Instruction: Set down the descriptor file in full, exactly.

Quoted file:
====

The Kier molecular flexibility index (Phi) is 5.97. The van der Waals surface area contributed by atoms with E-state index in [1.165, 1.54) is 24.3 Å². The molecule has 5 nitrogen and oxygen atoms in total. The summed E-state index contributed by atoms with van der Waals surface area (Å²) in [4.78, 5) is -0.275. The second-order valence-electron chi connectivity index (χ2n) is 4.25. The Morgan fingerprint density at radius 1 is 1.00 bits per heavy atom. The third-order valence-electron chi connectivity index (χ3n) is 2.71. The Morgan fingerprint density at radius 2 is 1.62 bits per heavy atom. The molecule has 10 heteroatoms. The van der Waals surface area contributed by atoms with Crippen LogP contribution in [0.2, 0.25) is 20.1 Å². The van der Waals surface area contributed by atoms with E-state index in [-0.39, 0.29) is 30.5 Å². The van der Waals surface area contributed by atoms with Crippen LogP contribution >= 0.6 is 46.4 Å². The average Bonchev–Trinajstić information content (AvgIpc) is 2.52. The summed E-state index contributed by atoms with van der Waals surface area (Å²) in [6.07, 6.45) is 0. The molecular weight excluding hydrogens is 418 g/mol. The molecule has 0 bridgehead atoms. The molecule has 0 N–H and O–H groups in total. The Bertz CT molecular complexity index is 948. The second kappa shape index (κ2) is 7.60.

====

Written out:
The Kier molecular flexibility index (Phi) is 5.97. The van der Waals surface area contributed by atoms with E-state index in [1.165, 1.54) is 24.3 Å². The molecule has 5 nitrogen and oxygen atoms in total. The summed E-state index contributed by atoms with van der Waals surface area (Å²) in [4.78, 5) is -0.275. The second-order valence-electron chi connectivity index (χ2n) is 4.25. The Morgan fingerprint density at radius 1 is 1.00 bits per heavy atom. The third-order valence-electron chi connectivity index (χ3n) is 2.71. The Morgan fingerprint density at radius 2 is 1.62 bits per heavy atom. The molecule has 10 heteroatoms. The van der Waals surface area contributed by atoms with Crippen LogP contribution in [0.2, 0.25) is 20.1 Å². The van der Waals surface area contributed by atoms with E-state index in [-0.39, 0.29) is 30.5 Å². The van der Waals surface area contributed by atoms with Crippen LogP contribution >= 0.6 is 46.4 Å². The average Bonchev–Trinajstić information content (AvgIpc) is 2.52. The summed E-state index contributed by atoms with van der Waals surface area (Å²) in [6.07, 6.45) is 0. The molecular weight excluding hydrogens is 418 g/mol. The molecule has 0 bridgehead atoms. The molecule has 0 N–H and O–H groups in total. The Bertz CT molecular complexity index is 948. The second kappa shape index (κ2) is 7.60.